Physics for Dummies 2: Why do meteorites "burn up" in our atmosphere?

My understanding of science is pretty much limited to Mystery Science Theater 3000, and I’m not afraid to admit it. This makes me the PERFECT person to ask all these annoying questions that everyone else would be embarrassed to ask. :slight_smile:

Elsewhere on this site, it’s been claimed that shooting stars are actually particles roughly the size of a grain of sand “burning up” as they enter our atmosphere. I’ve also read about the “heat shielding” that the Shuttle and Lunar Re-Entry craft needed to avoid “burning up” upon re-entry.

This makes no sense to me. But then, I’m a science dummy, and pretty much figure the world is flat because I can’t see the curve. :wink:

Here’s the thing: As I recall from my skydiving days, a body hits terminal velocity in about 150 feet. The fastest anyone has ever managed to go in free-fall was a Nasa jumper that did an extremely high Altitude jump- he hit something like 700 mph.

Yet he didn’t “burn up”. So how can a grain of space dirt “burn up” just by entering our atmosphere? Now, you might say that it had all kinds of excess velocity BEFORE hitting our atmosphere (relative to Earth’s movement), which immediately converted to energy once friction slowed it down. But how does this explain the Space Shuttle? Since one would imagine that you could just DROP the damn thing from about any height, and it’d never pick up much more speed that our aforementioned Skydiver (because, after all, St. Newton showed that bodys fall at the same rate regardless of mass) why does the Shuttle need “heat shielding”? Especially considering that it’s DAMN COLD in the upper atmosphere.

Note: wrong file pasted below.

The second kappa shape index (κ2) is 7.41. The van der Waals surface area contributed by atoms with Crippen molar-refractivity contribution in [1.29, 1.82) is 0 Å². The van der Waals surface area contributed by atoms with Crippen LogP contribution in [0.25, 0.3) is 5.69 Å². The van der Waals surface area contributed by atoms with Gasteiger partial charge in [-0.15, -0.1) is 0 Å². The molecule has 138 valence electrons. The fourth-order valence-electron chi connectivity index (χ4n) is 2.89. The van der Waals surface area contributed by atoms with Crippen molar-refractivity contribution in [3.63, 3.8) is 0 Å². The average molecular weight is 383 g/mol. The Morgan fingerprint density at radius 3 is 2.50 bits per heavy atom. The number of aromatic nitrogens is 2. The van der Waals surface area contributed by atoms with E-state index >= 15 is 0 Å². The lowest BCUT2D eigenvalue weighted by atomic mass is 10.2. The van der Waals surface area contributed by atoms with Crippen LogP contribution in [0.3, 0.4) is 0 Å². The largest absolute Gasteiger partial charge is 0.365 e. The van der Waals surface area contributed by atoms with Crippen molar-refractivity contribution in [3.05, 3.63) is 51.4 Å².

Now, I realize that there’s something I’m missing, being, as I am, a Science Dummy. I’m trying to reach enlightenment on what that “something” is. :slight_smile: Does the shuttle end up in it’s own orbit, with it’s own relativistic speeds?

Things in space can be travelling incredibly fast (the space shuttle is travelling at an orbital velocity of several thousand miles per hour, so it doesn’t just drop in like a skydiver). There is no terminal velocity in space if there’s no atmospheric drag to balance the acceleration of gravity. When an object in space hits the atmosphere, it has to slow down to terminal velocity. The heating is primarily caused by the compression of the air in front of the moving body.

More science here:

Well, for one thing, meteors (it’s not a meteorite until it hits the Earth) ravel considerably faster than 700 MPH–more on the order of 17,000 to 25,000 MPH. At this speed, the air can’t move out of the way fast enough and it “piles up” in front of the object, becoming highly compressed. When you compress a gas, you cause it to heat up, just like in a refrigerator or air conditioner. This compressive heating is what is responsible for causing meteors to burn up as they enter our atmosphere.

As Q.E.D. points out the objects are moving fast initially. Normally on the order of 30 kmph. Now once they hit an atmosphere they will encounter atmospheric drag trying to reduce their velocity to whatever terminal velocity the particle would have. Since they’re moving so fast, the friction is tremendous and they literally vaporize.

It should be pointed out that most of the heat comes from the atmospheric compression, not friction as is commonly believed.

Have I mentioned that you guys rule? :slight_smile:

I have GOT to sign up as a charter member. Maybe I can even get someone to eventually explain to me how the little people get inside my television. :stuck_out_tongue:

A little more commentary.